- Services PMI index falls short of forecasts in the U.S.
- Fed's Lacker says he sees no evidence of looming recession
The dollar fell for a second day versus the yen as a report on the services industry cast a shadow over Federal Reserve reassurances about the resilience of the U.S. economy.
The greenback erased a gain versus the euro after an index tracking purchasing managers at manufacturing, construction and services firms fell to the lowest since October 2013. That contrasted with the picture painted by Fed policy makers including Vice Chairman Stanley Fischer, Kansas City President Esther George and Richmond President Jeffrey Lacker of a growing economy as yet unaffected by volatility overseas.
“It’s been a little bit difficult for the dollar," said Sireen Harajli, a currency strategist at Mizuho Bank Ltd. in New York. "What we’re going to see is really a mixed performance. If you look at dollar yen, the dollar looks very weak."
Mixed economic reports in the U.S. have raised speculation that a slowdown overseas may drag down growth at home. Lacker emphasized that there is no evidence that a recession is looming, saying he expects expansion to continue around 2 percent. Citigroup Inc.’s U.S. economic surprise index, however, remains negative, indicating releases are trailing forecasts, despite touching its highest level in a month this week.
The dollar slumped 0.6 percent to 111.43 yen as of 1:47 p.m. in New York, heading toward its weakest since October 2014. The greenback was little changed versus the euro, after rising as much as 0.6 percent and falling 0.2 percent.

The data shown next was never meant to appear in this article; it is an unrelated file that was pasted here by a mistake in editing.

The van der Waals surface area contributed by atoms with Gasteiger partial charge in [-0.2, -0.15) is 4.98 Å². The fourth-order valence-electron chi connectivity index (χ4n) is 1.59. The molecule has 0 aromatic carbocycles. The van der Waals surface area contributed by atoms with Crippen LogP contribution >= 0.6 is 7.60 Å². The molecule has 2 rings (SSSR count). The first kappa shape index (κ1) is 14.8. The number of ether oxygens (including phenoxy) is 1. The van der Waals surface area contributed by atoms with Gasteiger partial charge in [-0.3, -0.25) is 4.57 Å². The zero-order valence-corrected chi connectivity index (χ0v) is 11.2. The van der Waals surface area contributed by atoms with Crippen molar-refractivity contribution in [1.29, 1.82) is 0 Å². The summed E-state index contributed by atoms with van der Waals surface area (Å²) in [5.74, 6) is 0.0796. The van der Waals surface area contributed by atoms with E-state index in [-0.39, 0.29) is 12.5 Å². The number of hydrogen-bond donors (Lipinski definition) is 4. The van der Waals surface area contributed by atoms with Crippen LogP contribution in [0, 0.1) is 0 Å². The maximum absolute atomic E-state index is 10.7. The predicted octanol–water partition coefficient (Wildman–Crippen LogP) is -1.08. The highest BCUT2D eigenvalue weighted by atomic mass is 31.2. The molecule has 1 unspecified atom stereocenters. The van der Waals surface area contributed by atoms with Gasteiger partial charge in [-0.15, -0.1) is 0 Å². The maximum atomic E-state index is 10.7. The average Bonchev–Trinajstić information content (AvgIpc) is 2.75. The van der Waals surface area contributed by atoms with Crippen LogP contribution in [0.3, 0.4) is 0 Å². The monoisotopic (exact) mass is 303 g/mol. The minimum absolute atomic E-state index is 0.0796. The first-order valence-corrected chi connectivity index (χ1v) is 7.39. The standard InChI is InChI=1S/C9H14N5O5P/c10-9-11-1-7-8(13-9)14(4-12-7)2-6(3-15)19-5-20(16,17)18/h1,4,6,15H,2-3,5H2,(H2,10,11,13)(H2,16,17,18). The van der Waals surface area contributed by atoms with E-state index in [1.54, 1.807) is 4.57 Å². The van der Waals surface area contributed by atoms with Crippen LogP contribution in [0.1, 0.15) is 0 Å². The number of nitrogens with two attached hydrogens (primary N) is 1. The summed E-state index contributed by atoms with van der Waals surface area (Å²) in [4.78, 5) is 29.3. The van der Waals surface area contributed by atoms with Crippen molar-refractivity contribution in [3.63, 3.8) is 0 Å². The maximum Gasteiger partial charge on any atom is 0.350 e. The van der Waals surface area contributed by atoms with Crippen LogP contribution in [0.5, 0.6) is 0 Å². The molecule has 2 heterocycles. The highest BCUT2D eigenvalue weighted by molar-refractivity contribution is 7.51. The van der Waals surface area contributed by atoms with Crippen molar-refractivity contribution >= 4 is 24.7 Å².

The Bloomberg Dollar Spot Index, which tracks the greenback versus 10 peers, was little changed after two days of gains.
A solid outlook for growth remains intact in the U.S., Kansas City Fed President George said Tuesday, with inflation “stable and moving in the direction” of the Fed’s 2 percent target.
Fed Vice Chairman Fischer said he remained uncertain over whether this year’s financial-market turmoil signaled global economic woes that could slow the U.S. economy, saying in a speech Tuesday that it’s “still early” to judge the effects of increased volatility on the U.S.
The dollar strengthened versus currencies of commodity exporters, including South Africa, Norway and Brazil.
“The apparent improvement in the U.S. data of late barely registered with the markets participants,” strategists led by Valentin Marinov, head of Group-of-10 currency strategy at Credit Agricole SA’s corporate and investment-banking unit in London, wrote in a note. “It seems that the U.S. dollar is able to regain ground mainly against the risk-correlated currencies.”